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<b>Better decisions</b>

EDITOR: In regards to the Andy Lopez case, I have heard very little discussion of justifiable vs. necessary actions. Let me explain.

If a person takes a swing at a police officer and is arrested, that arrest is justified. However, if the officer was belligerent and caused the situation to escalate, the arrest was never necessary.

Since my time as a police officer in the 1980s, I have seen an increase in aggressive tactics and an almost us-vs.-them attitude by police. The taser has replaced reasoning with people, and deadly force is often far too quickly used.

When I lived in Idaho, I protested the shooting of a man who was asleep in his estranged wife's house after being invited over for dinner in violation of a court order. While it was known the man was asleep, Meridian police threw open the door and startled him awake. He jumped up with a knife, and they shot him dead. The shooting was "justified" as he was a threat, but good decisions by police would have made his death unnecessary.

This is my attitude about Andy Lopez. The deputy may have had to shoot at the time but better decisions up to that point may have prevented it from reaching that point.



<b>Misplaced fears?</b>

EDITOR: With all the dire predictions of drought, the photos of a relatively bone dry Lake Mendocino and everyone talking about how awful it is, a simple look at the Farmers Almanac might shed some insight. And yes, an actual farmer told me the prediction, so I looked it up. Here it is: "Winter will be much rainier and cooler than normal, with mountain snowfall much greater than normal. Most of the rain, snow, and storminess will come in January and February, when storm damage will be a concern. The coldest periods will be in mid-December and mid-to-late January."

In this day of uber-technology, the tried and true Farmers Almanac seems to still have its finger on the pulse of the weather. I plan to prepare for a very wet January and February and take precautions now. Care to join me?


Santa Rosa

<b>Gun control</b>

EDITOR: How ironic. After one tragic death involving a toy gun, everyone (including our legislators) is talking about gun control for toy guns. What about the real ones?



<b>The U.S. role</b>

EDITOR: Our president has done a great job of keeping us out of the internal conflict in Syria. The problem is theirs, not ours. Wars based on religious beliefs can never be won, but respect for others can be developed with time and education. Here is a golden opportunity to change the hate-Americans attitude and do some good for oppressed people who live with little but the basic needs to survive.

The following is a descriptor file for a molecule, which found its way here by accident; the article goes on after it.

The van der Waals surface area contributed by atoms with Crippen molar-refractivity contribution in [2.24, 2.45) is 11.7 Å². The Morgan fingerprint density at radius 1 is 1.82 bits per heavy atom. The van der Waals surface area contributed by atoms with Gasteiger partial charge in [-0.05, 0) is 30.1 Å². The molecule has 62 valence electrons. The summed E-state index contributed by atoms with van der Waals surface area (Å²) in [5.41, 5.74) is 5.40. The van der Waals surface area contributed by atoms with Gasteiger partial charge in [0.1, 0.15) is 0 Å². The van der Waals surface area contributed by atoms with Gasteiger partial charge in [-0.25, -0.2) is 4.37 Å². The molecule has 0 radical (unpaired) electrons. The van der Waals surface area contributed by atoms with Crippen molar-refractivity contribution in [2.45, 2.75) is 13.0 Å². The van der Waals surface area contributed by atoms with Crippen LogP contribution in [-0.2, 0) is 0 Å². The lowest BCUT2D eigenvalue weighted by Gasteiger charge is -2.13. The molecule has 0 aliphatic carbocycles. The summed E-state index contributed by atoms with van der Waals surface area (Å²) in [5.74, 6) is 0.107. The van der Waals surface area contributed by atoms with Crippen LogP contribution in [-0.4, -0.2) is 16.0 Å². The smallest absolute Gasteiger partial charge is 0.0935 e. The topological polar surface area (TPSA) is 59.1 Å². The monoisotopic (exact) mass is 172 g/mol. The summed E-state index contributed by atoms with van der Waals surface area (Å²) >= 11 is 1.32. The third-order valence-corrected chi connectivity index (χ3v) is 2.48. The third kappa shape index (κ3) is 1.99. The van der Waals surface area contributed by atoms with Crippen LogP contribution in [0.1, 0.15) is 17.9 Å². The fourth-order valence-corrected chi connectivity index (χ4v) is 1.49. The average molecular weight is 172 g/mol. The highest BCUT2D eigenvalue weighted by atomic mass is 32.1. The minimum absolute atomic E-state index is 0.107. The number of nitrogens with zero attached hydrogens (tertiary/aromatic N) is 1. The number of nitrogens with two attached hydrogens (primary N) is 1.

With so many refugees fleeing Syria, our support should be for those who have nothing but their families and want freedom and a better way of life. We should be sending humanitarian aid, supplying medical staff and letting the people know that we are there for them. We did it for Germany when the Soviets blockaded Berlin. Why aren't we doing it for those displaced in the Middle East?

We need to send teachers who not only teach children but also teach trade skills to the adults. Our country was built on the ability to overcome oppression and build within by a working class.

A lot of rebuilding is needed. We should not send companies over there to do it for them. We need to send people who will train the people into a strong work force, and they will rebuild their country.



<b>A living wage</b>

EDITOR: People who tout $10-$11 an hour as a living wage don't have labor's interest at heart. Fifteen dollars an hour is a living wage in today's world, as it is in the city of Sonoma and as it's recognized in Australia. Ten to eleven bucks an hour is a minimum wage, as that amount and better is the standard in other industrialized countries. However, that wage still puts a family of four at the U.S. poverty level.

Considering the basics of the costs of living, no ethical employer should pay less than $15 an hour, full- or part-time. And don't give us that jazz about tipped workers. Why should someone else subsidize a business' owner?

Considering the chasm between what corporate CEOs make and what they pay in wages, it's a sin to pay anyone less than a real living wage. The county chambers of commerce, the vintners and growers, the hotel industry, the fast-food franchises and all our local employers should get behind paying a living wage. Now.

Even Scrooge learned this.



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